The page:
Stamp act: Professor combines love of African-American heritage stamps with education
SALISBURY — When you have a stamp collection like Dr. Mary A. Love’s, you might lean toward keeping it tucked away in a safe and only bringing it out at dinner parties or to impress fellow collectors.
Not so with Love.
“I say a stamp collection doesn’t always have to stay in a closet,” says Love, an adjunct professor of Christian education at Hood Theological Seminary.
Love has a valuable, focused collection of U.S. Postal Service stamps that celebrate black heritage. She incorporates her stamps into storyboards, collages, posters, framed displays and other media as a way to educate.
“The teacher in me tries to come out in the way I collect,” says Love, who retired in 2016 as editor of church school literature for the AME Zion Church. “I still preserve (a stamp), yet it’s in a shareable manner so people can learn from it.”
For the past two weeks — today is the last day — Love had displayed her stamps and considerable information behind many of the individuals and eras represented in a section of the Aymer Center at Hood.
The reactions are always the same.
First, those spending time with the displays say they had no idea so many people of color have been honored with stamps.
Second, they acknowledge learning about heroic, talented, courageous, trailblazing individuals with whom they were unfamiliar.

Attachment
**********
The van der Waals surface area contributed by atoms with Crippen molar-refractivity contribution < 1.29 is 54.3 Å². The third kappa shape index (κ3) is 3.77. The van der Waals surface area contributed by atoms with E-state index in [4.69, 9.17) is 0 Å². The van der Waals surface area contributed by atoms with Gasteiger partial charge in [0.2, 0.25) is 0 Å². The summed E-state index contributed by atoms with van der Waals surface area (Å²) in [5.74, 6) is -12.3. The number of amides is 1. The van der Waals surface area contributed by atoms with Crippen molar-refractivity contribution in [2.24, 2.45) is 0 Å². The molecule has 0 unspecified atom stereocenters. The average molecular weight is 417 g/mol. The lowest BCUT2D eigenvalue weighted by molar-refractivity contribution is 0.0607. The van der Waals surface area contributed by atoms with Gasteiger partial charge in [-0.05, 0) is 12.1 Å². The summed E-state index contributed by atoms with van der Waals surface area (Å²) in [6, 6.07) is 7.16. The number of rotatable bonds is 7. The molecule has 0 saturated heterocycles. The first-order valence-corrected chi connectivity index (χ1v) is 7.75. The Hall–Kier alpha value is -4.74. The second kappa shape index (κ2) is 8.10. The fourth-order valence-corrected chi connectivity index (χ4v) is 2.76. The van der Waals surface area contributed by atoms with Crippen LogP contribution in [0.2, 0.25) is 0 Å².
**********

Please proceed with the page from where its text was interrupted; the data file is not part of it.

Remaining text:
U.S. stamps failed to recognize black heritage for a long time. It wasn’t until 1940 when Booker T. Washington became the first African-American to be honored with a stamp — 93 years after the first U.S. postage stamp was issued in 1847.
“I had to look long and hard to find a mint Booker T. Washington stamp,” Love says.
Since 1940, the Postal Service has done a much better job recognizing black history and culture.
“The last I counted,” Love says, “I’d say it was roughly 135” people of color honored on stamps.
That number doesn’t include stamps that show people of color more generically, not specific individuals — things such as sickle cell awareness, the Broadway musical “Porgy & Bess” and the Kwanzaa holiday and civil rights events, such as the Montgomery bus boycott in 1955, the Little Rock Nine in 1957, the March on Washington in 1963 and the Selma march in 1965.
Black athletes, chefs, folk heroes, musicians, film stars, journalists, cowboys, poets, diplomats, sailors, choreographers, civil rights activists, Civil War figures, artists, photographers — all have been honored on postal stamps since that first Booker T. Washington.
The names are familiar — Frederick Douglass, Harriet Tubman, Jackie Robinson, Dr. Martin Luther King Jr., Arthur Ashe, Thurgood Marshall, Ella Fitzgerald, Rosa Parks, Nat King Cole, Jesse Owens and Maya Angelou.
And the names might not be so familiar — diplomat Clifton R. Wharton Sr., sailor Doris “Dorie Miller, folk musician Sonny Terry, Negro League baseball player Rube Foster, celebrity chef Edna Lewis, poet Robert Hayden, millionaire businesswoman Madame C.J. Walker, and journalists Ethel Payne and Ida B. Wells.